A House subcommittee hearing today demonstrated widespread, bipartisan recognition of the need to reform Section 702 of the Foreign Intelligence Surveillance Act (FISA).
Both the Chairman and Ranking Member of the full House Judiciary Committee – Rep. Jim Jordan (R-OH) and Rep. Jerry Nadler (D-NY) – called for their committee colleagues to lead bipartisan reforms to prevent further, significant abuses of this authority. Jordan, looking over his shoulder to Rep. Nadler, highlighted “the fact that we can get bipartisan on protecting civil liberties.”
Subcommittee chairman Andy Biggs (R-AZ) had earlier opened the hearing by saying Section 702 reform requires a “rare bipartisan effort.” Rep. Jerry Nadler (D-NY) agreed bipartisan action is needed. He complained about the government “keeping us in the dark” on the numbers of warrantlessly collected data of Americans. The result of this secrecy, he said, is the backdoor surveillance of Americans that “is neither hypothetical nor rare.”
Sharon Bradford Franklin, chair of the independent watchdog of the independent agency that protects civil liberties in government counterterrorism programs, spelled out three specific reforms. Even the title of the hearing, “Fixing FISA: How a Law Designed to Protect Americans Has Been Weaponized Against Them,” was telling. It set the tenor of skeptical and substantive questions from representatives from both parties.
By the end, it was clear that the push for Section 702 reform is strong and accelerating.
Franklin, Chair of the Private and Civil Liberties Oversight Board (PCLOB), noted that Section 702 – because it aims to collect the data of foreigners presumed to be located abroad – does not need to observe the Fourth Amendment requirement for a probable cause warrant. Nevertheless, Americans’ communications get “incidentally” caught up in this surveillance.
“The term incidental makes it sound like a small amount, but we don’t actually know the scope of this collection,” Franklin said. “The government argues it is not feasible to calculate a meaningful number.”
“They won’t tell us,” Chairman Jordan said sharply. “No idea how many Americans are pulled into incidental collection – the FBI won’t tell us.” He later fired a warning shot, “How about we put the FBI out of this business altogether?”
There was widespread recognition among committee members that the FBI is withholding any suggestion of the magnitude of incidental collection. This was a perfect set-up for Franklin to make the first of her three recommendations.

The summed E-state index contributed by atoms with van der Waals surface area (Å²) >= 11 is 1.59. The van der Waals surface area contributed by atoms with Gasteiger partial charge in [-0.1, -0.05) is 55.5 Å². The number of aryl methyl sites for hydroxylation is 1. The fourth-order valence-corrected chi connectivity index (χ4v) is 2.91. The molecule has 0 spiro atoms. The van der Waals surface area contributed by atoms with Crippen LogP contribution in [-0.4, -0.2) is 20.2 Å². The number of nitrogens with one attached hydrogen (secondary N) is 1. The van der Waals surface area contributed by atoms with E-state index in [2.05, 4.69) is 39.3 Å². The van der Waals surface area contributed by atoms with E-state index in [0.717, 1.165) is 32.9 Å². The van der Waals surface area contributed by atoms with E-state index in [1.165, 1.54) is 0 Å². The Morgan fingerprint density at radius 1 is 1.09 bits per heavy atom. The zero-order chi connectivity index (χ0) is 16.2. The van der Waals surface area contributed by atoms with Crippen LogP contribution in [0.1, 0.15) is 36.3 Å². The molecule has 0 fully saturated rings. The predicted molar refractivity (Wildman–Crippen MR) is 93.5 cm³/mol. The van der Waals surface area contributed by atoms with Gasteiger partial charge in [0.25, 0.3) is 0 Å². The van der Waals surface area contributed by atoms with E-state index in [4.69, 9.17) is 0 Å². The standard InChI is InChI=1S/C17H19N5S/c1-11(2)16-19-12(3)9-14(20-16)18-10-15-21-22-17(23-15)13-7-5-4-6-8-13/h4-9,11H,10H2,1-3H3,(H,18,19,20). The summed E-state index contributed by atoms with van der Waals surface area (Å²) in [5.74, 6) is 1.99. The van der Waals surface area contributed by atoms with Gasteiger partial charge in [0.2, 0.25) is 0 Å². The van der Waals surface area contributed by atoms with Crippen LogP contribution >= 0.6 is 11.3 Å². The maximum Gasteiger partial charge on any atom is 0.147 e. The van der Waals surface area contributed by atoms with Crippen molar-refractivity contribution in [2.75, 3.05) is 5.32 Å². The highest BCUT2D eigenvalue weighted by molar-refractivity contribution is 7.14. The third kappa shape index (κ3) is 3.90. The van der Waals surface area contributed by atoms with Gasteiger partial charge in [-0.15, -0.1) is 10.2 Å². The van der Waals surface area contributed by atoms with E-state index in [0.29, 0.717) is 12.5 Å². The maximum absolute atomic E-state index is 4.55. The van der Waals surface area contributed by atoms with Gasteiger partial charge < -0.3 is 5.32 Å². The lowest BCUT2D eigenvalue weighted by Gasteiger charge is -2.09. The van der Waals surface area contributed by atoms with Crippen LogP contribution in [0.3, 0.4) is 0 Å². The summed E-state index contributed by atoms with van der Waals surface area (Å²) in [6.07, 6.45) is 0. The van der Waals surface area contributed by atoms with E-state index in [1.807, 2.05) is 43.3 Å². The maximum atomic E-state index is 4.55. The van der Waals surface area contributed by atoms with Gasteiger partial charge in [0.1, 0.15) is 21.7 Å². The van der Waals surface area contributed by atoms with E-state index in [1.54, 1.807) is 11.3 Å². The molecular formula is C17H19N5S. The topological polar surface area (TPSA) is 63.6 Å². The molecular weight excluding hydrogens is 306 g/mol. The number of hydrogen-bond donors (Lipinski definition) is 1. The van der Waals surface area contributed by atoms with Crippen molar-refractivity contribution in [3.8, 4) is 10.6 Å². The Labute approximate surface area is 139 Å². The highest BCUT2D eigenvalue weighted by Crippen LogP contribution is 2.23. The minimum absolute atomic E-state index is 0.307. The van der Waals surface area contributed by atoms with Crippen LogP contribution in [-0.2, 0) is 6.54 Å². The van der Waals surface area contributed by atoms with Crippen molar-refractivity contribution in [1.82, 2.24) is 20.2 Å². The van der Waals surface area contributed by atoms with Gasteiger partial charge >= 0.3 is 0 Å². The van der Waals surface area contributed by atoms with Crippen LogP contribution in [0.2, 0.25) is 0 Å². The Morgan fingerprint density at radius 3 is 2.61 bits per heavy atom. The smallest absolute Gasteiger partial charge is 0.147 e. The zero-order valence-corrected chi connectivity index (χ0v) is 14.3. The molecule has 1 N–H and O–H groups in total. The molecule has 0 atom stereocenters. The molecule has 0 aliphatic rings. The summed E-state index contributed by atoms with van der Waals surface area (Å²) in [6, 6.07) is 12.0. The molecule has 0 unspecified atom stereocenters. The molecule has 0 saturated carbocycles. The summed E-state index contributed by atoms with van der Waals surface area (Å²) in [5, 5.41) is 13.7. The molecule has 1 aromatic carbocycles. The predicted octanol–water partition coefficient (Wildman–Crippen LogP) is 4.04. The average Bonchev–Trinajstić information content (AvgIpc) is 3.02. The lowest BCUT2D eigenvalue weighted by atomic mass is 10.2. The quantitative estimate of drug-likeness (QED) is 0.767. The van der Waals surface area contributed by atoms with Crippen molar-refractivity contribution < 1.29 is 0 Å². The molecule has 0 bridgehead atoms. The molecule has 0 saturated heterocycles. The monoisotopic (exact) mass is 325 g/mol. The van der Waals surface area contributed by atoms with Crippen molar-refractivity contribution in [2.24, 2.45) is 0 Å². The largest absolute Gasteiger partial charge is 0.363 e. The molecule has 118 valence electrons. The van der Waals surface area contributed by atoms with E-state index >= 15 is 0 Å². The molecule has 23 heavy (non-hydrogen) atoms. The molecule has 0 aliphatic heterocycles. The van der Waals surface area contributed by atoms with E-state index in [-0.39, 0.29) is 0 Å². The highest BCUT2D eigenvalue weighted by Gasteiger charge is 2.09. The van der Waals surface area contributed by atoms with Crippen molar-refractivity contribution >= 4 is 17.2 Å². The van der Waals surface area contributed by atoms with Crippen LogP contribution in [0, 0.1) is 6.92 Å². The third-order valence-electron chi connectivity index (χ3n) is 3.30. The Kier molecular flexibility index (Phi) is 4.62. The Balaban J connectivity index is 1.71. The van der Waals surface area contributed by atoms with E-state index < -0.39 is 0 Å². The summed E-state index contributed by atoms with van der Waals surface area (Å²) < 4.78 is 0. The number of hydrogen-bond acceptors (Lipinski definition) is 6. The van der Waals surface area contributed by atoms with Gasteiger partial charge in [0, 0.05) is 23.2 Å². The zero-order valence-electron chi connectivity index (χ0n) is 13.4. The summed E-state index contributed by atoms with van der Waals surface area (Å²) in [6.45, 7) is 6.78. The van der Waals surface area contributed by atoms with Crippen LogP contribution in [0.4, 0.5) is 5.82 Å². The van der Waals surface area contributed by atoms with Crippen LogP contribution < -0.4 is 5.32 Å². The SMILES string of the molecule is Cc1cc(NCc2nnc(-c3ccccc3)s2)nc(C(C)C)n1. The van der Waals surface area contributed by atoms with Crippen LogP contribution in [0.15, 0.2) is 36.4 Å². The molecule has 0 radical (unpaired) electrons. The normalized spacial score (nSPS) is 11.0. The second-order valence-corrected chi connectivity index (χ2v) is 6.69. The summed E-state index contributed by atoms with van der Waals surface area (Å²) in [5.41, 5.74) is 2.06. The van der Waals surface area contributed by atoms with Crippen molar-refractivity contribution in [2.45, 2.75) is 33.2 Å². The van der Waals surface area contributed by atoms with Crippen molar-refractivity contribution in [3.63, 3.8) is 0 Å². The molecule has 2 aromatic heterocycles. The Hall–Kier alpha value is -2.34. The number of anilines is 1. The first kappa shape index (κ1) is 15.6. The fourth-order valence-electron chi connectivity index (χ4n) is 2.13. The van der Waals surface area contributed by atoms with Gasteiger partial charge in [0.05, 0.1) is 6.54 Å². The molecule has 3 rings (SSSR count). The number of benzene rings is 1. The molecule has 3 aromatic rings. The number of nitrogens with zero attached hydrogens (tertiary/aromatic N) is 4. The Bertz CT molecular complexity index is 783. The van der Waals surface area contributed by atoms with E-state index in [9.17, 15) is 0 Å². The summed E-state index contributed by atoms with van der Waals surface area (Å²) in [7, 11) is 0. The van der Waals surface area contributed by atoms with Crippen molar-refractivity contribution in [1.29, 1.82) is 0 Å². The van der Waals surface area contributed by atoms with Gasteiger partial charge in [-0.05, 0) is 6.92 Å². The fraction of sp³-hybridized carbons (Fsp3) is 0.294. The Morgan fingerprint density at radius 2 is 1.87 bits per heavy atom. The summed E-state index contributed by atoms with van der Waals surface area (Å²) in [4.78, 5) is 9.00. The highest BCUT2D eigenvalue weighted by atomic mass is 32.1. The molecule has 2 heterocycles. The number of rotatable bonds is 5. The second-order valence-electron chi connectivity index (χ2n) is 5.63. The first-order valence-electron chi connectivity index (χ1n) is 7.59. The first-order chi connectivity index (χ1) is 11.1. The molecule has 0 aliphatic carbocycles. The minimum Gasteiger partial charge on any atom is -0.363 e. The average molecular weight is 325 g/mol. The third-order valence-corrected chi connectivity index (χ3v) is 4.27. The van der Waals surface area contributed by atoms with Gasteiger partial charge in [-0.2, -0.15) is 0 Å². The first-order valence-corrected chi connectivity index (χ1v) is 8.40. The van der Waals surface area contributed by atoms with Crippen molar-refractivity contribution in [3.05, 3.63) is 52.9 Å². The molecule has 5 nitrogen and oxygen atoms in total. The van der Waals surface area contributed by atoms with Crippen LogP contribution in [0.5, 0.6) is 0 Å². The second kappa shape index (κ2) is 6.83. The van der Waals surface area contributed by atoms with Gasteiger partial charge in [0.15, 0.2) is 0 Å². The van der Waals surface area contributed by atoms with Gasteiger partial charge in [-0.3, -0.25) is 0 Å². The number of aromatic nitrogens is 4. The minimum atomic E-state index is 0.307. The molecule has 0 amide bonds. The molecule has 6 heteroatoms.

Franklin then turned to how Section 702 – an authority designed by Congress to permit the surveillance of foreigners – has become a method by which the government can warrantlessly surveil Americans.
“No judge ever reviews analysts’ targeting procedures,” she said, because they target foreigners who do not enjoy U.S. constitutional protections. Thus, she said, there is no judicial review on the front-end of the process. Nor, because the authority is ostensibly about foreigners, is there a warrant “requirement at the backend to establish probable cause or obtain permission from a federal judge,” even when Americans become the target of 702 surveillance.
This is what, Franklin said, privacy advocates mean by Section 702 enabling “backdoor searches.” She noted the FBI has recently released a set of reforms and improvements to its FISA process. These include changing default settings in the FBI’s query system so agents must affirmatively opt in to have their queries run through 702 data and establishing special approvals for sensitive queries such as those involving elected officials, members of the media, academia, and religious leaders.
“These reforms are welcome,” Franklin said, “but I do not believe these changes are sufficient to address the privacy threats posed by these warrantless searches seeking information about specific Americans.”
Third and finally, Franklin addressed the issue of “abouts” information – collecting references from third parties about an American. In 2018, Congress suspended the collection of “abouts” data, but the current law allows the government to restart the practice at will. This is dangerous, she said, because it allows the government to “acquire communications extensively between people about whom the government had no prior suspicion, or even knowledge of their existence, based entirely on what is contained within the contents of their communications.”
Franklin’s testimony was a good summation of the issues at stake in Section 702, as well as her recommendations.
Rep. Laurel Lee (R-FL) noted the call to require amici – legal experts in civil liberties – to advise the secret FISA court whenever it considers surveillance requests from the government that involve Americans’ fundamental freedoms in politics, religion, and journalism.
Department of Justice Inspector General Michael Horowitz seemed to agree. He responded that in the secret hearings, “agents never face a challenge or a cross examination” unlike an ordinary criminal trial. Facing cross-examination by a privacy advocate, Inspector Horowitz said, “focuses the mind.”
The lasting impact of the hearing will likely be Franklin’s three recommendations – to get the government to produce an estimate of incidental collection of Americans communications, to involve FISA court review of the query terms for Americans, and to remove the ability of the government to return to the collection of “abouts” information.
Watch the full hearing: